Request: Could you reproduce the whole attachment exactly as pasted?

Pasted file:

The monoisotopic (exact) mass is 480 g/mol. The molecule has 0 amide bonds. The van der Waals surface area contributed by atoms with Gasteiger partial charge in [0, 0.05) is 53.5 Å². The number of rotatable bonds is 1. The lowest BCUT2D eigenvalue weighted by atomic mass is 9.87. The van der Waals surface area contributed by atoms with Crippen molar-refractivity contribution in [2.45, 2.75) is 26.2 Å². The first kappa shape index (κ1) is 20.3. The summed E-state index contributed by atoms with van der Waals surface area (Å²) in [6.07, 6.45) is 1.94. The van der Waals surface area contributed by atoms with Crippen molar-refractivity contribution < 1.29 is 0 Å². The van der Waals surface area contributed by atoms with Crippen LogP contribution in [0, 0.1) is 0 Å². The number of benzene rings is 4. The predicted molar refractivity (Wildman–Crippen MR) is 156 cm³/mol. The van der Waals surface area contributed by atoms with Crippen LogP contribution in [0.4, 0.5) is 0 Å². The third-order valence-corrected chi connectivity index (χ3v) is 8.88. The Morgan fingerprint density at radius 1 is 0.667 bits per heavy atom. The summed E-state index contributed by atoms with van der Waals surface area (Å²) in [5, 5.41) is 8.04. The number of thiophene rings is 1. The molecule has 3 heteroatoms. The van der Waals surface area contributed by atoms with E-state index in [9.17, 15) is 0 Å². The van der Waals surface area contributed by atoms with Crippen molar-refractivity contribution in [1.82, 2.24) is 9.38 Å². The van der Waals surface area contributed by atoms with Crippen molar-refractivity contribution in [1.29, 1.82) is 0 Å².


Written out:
The monoisotopic (exact) mass is 480 g/mol. The molecule has 0 amide bonds. The van der Waals surface area contributed by atoms with Gasteiger partial charge in [0, 0.05) is 53.5 Å². The number of rotatable bonds is 1. The lowest BCUT2D eigenvalue weighted by atomic mass is 9.87. The van der Waals surface area contributed by atoms with Crippen molar-refractivity contribution in [2.45, 2.75) is 26.2 Å². The first kappa shape index (κ1) is 20.3. The summed E-state index contributed by atoms with van der Waals surface area (Å²) in [6.07, 6.45) is 1.94. The van der Waals surface area contributed by atoms with Crippen molar-refractivity contribution < 1.29 is 0 Å². The van der Waals surface area contributed by atoms with Crippen LogP contribution in [0, 0.1) is 0 Å². The number of benzene rings is 4. The predicted molar refractivity (Wildman–Crippen MR) is 156 cm³/mol. The van der Waals surface area contributed by atoms with Crippen LogP contribution in [0.4, 0.5) is 0 Å². The third-order valence-corrected chi connectivity index (χ3v) is 8.88. The Morgan fingerprint density at radius 1 is 0.667 bits per heavy atom. The summed E-state index contributed by atoms with van der Waals surface area (Å²) in [5, 5.41) is 8.04. The number of thiophene rings is 1. The molecule has 3 heteroatoms. The van der Waals surface area contributed by atoms with E-state index in [9.17, 15) is 0 Å². The van der Waals surface area contributed by atoms with Crippen molar-refractivity contribution in [1.82, 2.24) is 9.38 Å². The van der Waals surface area contributed by atoms with Crippen molar-refractivity contribution in [1.29, 1.82) is 0 Å².